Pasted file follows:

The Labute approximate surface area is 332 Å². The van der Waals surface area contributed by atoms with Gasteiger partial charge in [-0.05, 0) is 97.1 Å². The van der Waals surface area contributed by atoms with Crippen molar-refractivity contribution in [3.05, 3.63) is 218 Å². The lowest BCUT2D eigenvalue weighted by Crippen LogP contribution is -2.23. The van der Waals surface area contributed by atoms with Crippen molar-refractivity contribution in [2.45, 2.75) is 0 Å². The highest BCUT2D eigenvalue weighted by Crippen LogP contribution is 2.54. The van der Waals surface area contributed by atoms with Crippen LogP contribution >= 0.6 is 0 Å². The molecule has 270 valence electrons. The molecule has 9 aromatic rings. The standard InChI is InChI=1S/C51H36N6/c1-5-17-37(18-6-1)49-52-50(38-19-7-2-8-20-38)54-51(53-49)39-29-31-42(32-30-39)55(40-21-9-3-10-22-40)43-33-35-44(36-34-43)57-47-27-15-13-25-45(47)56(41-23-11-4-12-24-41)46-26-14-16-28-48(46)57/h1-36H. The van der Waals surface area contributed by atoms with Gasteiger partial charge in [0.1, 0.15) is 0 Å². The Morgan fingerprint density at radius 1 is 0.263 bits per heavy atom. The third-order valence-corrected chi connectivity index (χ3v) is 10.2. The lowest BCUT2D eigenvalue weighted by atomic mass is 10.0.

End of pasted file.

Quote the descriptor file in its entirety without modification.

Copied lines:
The Labute approximate surface area is 332 Å². The van der Waals surface area contributed by atoms with Gasteiger partial charge in [-0.05, 0) is 97.1 Å². The van der Waals surface area contributed by atoms with Crippen molar-refractivity contribution in [3.05, 3.63) is 218 Å². The lowest BCUT2D eigenvalue weighted by Crippen LogP contribution is -2.23. The van der Waals surface area contributed by atoms with Crippen molar-refractivity contribution in [2.45, 2.75) is 0 Å². The highest BCUT2D eigenvalue weighted by Crippen LogP contribution is 2.54. The van der Waals surface area contributed by atoms with Crippen LogP contribution >= 0.6 is 0 Å². The molecule has 270 valence electrons. The molecule has 9 aromatic rings. The standard InChI is InChI=1S/C51H36N6/c1-5-17-37(18-6-1)49-52-50(38-19-7-2-8-20-38)54-51(53-49)39-29-31-42(32-30-39)55(40-21-9-3-10-22-40)43-33-35-44(36-34-43)57-47-27-15-13-25-45(47)56(41-23-11-4-12-24-41)46-26-14-16-28-48(46)57/h1-36H. The van der Waals surface area contributed by atoms with Gasteiger partial charge in [0.1, 0.15) is 0 Å². The Morgan fingerprint density at radius 1 is 0.263 bits per heavy atom. The third-order valence-corrected chi connectivity index (χ3v) is 10.2. The lowest BCUT2D eigenvalue weighted by atomic mass is 10.0.